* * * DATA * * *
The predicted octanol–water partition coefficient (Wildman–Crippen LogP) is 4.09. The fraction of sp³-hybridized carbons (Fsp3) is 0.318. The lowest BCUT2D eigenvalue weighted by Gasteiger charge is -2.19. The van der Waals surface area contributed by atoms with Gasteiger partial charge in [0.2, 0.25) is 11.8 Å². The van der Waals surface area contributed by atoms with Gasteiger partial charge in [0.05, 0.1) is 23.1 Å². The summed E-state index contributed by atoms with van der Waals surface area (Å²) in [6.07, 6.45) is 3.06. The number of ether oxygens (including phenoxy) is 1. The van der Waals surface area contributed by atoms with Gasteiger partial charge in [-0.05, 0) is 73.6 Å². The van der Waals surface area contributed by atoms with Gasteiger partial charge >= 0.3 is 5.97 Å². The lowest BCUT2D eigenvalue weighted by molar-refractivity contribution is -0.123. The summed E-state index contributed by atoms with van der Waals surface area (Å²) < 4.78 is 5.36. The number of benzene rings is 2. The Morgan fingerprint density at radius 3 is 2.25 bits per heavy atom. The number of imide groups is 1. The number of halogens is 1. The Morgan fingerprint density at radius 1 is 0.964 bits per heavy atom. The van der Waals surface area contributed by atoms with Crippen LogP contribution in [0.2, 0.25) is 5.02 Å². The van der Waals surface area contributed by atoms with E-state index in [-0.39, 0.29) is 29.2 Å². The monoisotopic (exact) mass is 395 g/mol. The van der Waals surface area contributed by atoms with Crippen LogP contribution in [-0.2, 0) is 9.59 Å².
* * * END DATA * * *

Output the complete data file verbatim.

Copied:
The predicted octanol–water partition coefficient (Wildman–Crippen LogP) is 4.09. The fraction of sp³-hybridized carbons (Fsp3) is 0.318. The lowest BCUT2D eigenvalue weighted by Gasteiger charge is -2.19. The van der Waals surface area contributed by atoms with Gasteiger partial charge in [0.2, 0.25) is 11.8 Å². The van der Waals surface area contributed by atoms with Gasteiger partial charge in [0.05, 0.1) is 23.1 Å². The summed E-state index contributed by atoms with van der Waals surface area (Å²) in [6.07, 6.45) is 3.06. The number of ether oxygens (including phenoxy) is 1. The van der Waals surface area contributed by atoms with Gasteiger partial charge in [-0.05, 0) is 73.6 Å². The van der Waals surface area contributed by atoms with Gasteiger partial charge >= 0.3 is 5.97 Å². The lowest BCUT2D eigenvalue weighted by molar-refractivity contribution is -0.123. The summed E-state index contributed by atoms with van der Waals surface area (Å²) < 4.78 is 5.36. The number of benzene rings is 2. The Morgan fingerprint density at radius 3 is 2.25 bits per heavy atom. The number of imide groups is 1. The number of halogens is 1. The Morgan fingerprint density at radius 1 is 0.964 bits per heavy atom. The van der Waals surface area contributed by atoms with Crippen LogP contribution in [0.2, 0.25) is 5.02 Å². The van der Waals surface area contributed by atoms with E-state index in [-0.39, 0.29) is 29.2 Å². The monoisotopic (exact) mass is 395 g/mol. The van der Waals surface area contributed by atoms with Crippen LogP contribution in [-0.2, 0) is 9.59 Å².